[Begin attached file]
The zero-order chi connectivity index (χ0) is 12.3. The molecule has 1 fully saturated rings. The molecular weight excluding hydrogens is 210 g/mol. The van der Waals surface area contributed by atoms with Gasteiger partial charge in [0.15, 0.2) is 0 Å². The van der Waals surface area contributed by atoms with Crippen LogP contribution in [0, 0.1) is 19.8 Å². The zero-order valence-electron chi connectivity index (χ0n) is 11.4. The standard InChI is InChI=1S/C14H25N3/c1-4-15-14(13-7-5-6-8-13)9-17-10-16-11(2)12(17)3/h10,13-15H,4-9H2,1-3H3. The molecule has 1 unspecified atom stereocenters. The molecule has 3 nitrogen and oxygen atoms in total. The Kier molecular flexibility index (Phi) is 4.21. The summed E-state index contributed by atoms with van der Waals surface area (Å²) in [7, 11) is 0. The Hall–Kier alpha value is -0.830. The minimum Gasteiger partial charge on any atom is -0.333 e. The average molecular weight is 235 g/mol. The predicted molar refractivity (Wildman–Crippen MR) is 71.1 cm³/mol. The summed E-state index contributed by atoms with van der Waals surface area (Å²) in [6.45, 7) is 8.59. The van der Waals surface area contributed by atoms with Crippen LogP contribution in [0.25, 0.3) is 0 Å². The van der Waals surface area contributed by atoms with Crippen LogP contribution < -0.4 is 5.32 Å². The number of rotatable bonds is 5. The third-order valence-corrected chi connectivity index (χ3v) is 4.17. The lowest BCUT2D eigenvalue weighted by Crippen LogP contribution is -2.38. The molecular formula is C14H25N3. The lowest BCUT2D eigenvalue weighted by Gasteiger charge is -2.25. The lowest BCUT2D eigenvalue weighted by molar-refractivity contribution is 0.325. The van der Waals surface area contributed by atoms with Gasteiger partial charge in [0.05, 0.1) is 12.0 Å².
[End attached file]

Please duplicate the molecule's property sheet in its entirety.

The zero-order chi connectivity index (χ0) is 12.3. The molecule has 1 fully saturated rings. The molecular weight excluding hydrogens is 210 g/mol. The van der Waals surface area contributed by atoms with Gasteiger partial charge in [0.15, 0.2) is 0 Å². The van der Waals surface area contributed by atoms with Crippen LogP contribution in [0, 0.1) is 19.8 Å². The zero-order valence-electron chi connectivity index (χ0n) is 11.4. The standard InChI is InChI=1S/C14H25N3/c1-4-15-14(13-7-5-6-8-13)9-17-10-16-11(2)12(17)3/h10,13-15H,4-9H2,1-3H3. The molecule has 1 unspecified atom stereocenters. The molecule has 3 nitrogen and oxygen atoms in total. The Kier molecular flexibility index (Phi) is 4.21. The summed E-state index contributed by atoms with van der Waals surface area (Å²) in [7, 11) is 0. The Hall–Kier alpha value is -0.830. The minimum Gasteiger partial charge on any atom is -0.333 e. The average molecular weight is 235 g/mol. The predicted molar refractivity (Wildman–Crippen MR) is 71.1 cm³/mol. The summed E-state index contributed by atoms with van der Waals surface area (Å²) in [6.45, 7) is 8.59. The van der Waals surface area contributed by atoms with Crippen LogP contribution in [0.25, 0.3) is 0 Å². The van der Waals surface area contributed by atoms with Crippen LogP contribution < -0.4 is 5.32 Å². The number of rotatable bonds is 5. The third-order valence-corrected chi connectivity index (χ3v) is 4.17. The lowest BCUT2D eigenvalue weighted by Crippen LogP contribution is -2.38. The molecular formula is C14H25N3. The lowest BCUT2D eigenvalue weighted by Gasteiger charge is -2.25. The lowest BCUT2D eigenvalue weighted by molar-refractivity contribution is 0.325. The van der Waals surface area contributed by atoms with Gasteiger partial charge in [0.05, 0.1) is 12.0 Å².